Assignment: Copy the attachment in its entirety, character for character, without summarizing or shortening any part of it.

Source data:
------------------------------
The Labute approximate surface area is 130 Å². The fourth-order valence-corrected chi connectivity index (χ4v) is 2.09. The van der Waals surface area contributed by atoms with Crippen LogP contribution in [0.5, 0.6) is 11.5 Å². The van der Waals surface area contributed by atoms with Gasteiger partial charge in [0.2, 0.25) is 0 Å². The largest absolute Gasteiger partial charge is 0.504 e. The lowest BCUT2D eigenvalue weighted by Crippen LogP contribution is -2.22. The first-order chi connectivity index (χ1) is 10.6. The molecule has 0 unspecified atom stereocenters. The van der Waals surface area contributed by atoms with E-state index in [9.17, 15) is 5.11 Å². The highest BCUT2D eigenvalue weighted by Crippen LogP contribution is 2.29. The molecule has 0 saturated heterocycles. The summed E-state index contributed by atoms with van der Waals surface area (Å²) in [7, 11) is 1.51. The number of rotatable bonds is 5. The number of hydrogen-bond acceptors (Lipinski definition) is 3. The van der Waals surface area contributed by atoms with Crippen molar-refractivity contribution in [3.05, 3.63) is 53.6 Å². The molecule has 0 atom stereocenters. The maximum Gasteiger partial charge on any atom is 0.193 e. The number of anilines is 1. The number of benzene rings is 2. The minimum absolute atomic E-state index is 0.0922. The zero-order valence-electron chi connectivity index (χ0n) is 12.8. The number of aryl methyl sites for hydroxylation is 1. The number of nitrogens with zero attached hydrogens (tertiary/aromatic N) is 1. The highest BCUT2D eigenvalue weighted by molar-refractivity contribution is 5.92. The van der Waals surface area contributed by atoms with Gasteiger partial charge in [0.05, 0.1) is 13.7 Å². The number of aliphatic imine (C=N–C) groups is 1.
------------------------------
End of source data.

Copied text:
The Labute approximate surface area is 130 Å². The fourth-order valence-corrected chi connectivity index (χ4v) is 2.09. The van der Waals surface area contributed by atoms with Crippen LogP contribution in [0.5, 0.6) is 11.5 Å². The van der Waals surface area contributed by atoms with Gasteiger partial charge in [0.2, 0.25) is 0 Å². The largest absolute Gasteiger partial charge is 0.504 e. The lowest BCUT2D eigenvalue weighted by Crippen LogP contribution is -2.22. The first-order chi connectivity index (χ1) is 10.6. The molecule has 0 unspecified atom stereocenters. The van der Waals surface area contributed by atoms with E-state index in [9.17, 15) is 5.11 Å². The highest BCUT2D eigenvalue weighted by Crippen LogP contribution is 2.29. The molecule has 0 saturated heterocycles. The summed E-state index contributed by atoms with van der Waals surface area (Å²) in [7, 11) is 1.51. The number of rotatable bonds is 5. The number of hydrogen-bond acceptors (Lipinski definition) is 3. The van der Waals surface area contributed by atoms with Crippen molar-refractivity contribution in [3.05, 3.63) is 53.6 Å². The molecule has 0 atom stereocenters. The maximum Gasteiger partial charge on any atom is 0.193 e. The number of anilines is 1. The number of benzene rings is 2. The minimum absolute atomic E-state index is 0.0922. The zero-order valence-electron chi connectivity index (χ0n) is 12.8. The number of aryl methyl sites for hydroxylation is 1. The number of nitrogens with zero attached hydrogens (tertiary/aromatic N) is 1. The highest BCUT2D eigenvalue weighted by molar-refractivity contribution is 5.92. The van der Waals surface area contributed by atoms with Gasteiger partial charge in [0.05, 0.1) is 13.7 Å². The number of aliphatic imine (C=N–C) groups is 1.